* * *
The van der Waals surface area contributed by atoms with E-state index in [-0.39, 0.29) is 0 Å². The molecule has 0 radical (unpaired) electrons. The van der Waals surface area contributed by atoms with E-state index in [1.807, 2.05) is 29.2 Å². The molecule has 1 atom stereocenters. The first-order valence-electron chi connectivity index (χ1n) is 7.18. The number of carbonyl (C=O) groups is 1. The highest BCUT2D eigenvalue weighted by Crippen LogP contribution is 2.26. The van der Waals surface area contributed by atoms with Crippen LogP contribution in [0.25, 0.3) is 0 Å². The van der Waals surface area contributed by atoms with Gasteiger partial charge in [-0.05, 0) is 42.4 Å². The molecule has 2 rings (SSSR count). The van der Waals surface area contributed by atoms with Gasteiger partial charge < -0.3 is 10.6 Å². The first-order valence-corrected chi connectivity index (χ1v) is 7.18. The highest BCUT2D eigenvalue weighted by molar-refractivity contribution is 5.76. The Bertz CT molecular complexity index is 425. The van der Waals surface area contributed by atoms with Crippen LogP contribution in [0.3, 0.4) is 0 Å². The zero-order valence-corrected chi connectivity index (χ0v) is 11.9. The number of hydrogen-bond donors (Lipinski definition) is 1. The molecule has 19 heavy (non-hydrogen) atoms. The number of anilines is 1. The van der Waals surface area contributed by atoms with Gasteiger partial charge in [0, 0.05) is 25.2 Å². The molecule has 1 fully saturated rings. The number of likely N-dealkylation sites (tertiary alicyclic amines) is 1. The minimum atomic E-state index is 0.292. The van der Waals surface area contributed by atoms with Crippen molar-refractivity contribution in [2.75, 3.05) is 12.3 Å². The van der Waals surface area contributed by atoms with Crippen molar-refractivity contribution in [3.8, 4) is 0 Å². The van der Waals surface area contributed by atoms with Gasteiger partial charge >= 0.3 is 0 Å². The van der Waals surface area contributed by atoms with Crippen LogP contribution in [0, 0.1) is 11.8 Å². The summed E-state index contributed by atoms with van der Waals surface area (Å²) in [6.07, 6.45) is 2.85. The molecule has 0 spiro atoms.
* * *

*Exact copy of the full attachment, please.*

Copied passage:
The van der Waals surface area contributed by atoms with E-state index in [-0.39, 0.29) is 0 Å². The molecule has 0 radical (unpaired) electrons. The van der Waals surface area contributed by atoms with E-state index in [1.807, 2.05) is 29.2 Å². The molecule has 1 atom stereocenters. The first-order valence-electron chi connectivity index (χ1n) is 7.18. The number of carbonyl (C=O) groups is 1. The highest BCUT2D eigenvalue weighted by Crippen LogP contribution is 2.26. The van der Waals surface area contributed by atoms with Crippen LogP contribution in [0.25, 0.3) is 0 Å². The van der Waals surface area contributed by atoms with Gasteiger partial charge in [-0.05, 0) is 42.4 Å². The molecule has 2 rings (SSSR count). The van der Waals surface area contributed by atoms with Gasteiger partial charge < -0.3 is 10.6 Å². The first-order valence-corrected chi connectivity index (χ1v) is 7.18. The highest BCUT2D eigenvalue weighted by molar-refractivity contribution is 5.76. The Bertz CT molecular complexity index is 425. The van der Waals surface area contributed by atoms with Crippen LogP contribution in [0.3, 0.4) is 0 Å². The zero-order valence-corrected chi connectivity index (χ0v) is 11.9. The number of hydrogen-bond donors (Lipinski definition) is 1. The molecule has 19 heavy (non-hydrogen) atoms. The number of anilines is 1. The van der Waals surface area contributed by atoms with Gasteiger partial charge in [0, 0.05) is 25.2 Å². The molecule has 1 fully saturated rings. The number of likely N-dealkylation sites (tertiary alicyclic amines) is 1. The minimum atomic E-state index is 0.292. The van der Waals surface area contributed by atoms with Crippen molar-refractivity contribution in [2.75, 3.05) is 12.3 Å². The van der Waals surface area contributed by atoms with Crippen molar-refractivity contribution in [3.8, 4) is 0 Å². The van der Waals surface area contributed by atoms with Gasteiger partial charge >= 0.3 is 0 Å². The van der Waals surface area contributed by atoms with Crippen LogP contribution in [0, 0.1) is 11.8 Å². The summed E-state index contributed by atoms with van der Waals surface area (Å²) in [6.07, 6.45) is 2.85. The molecule has 0 spiro atoms.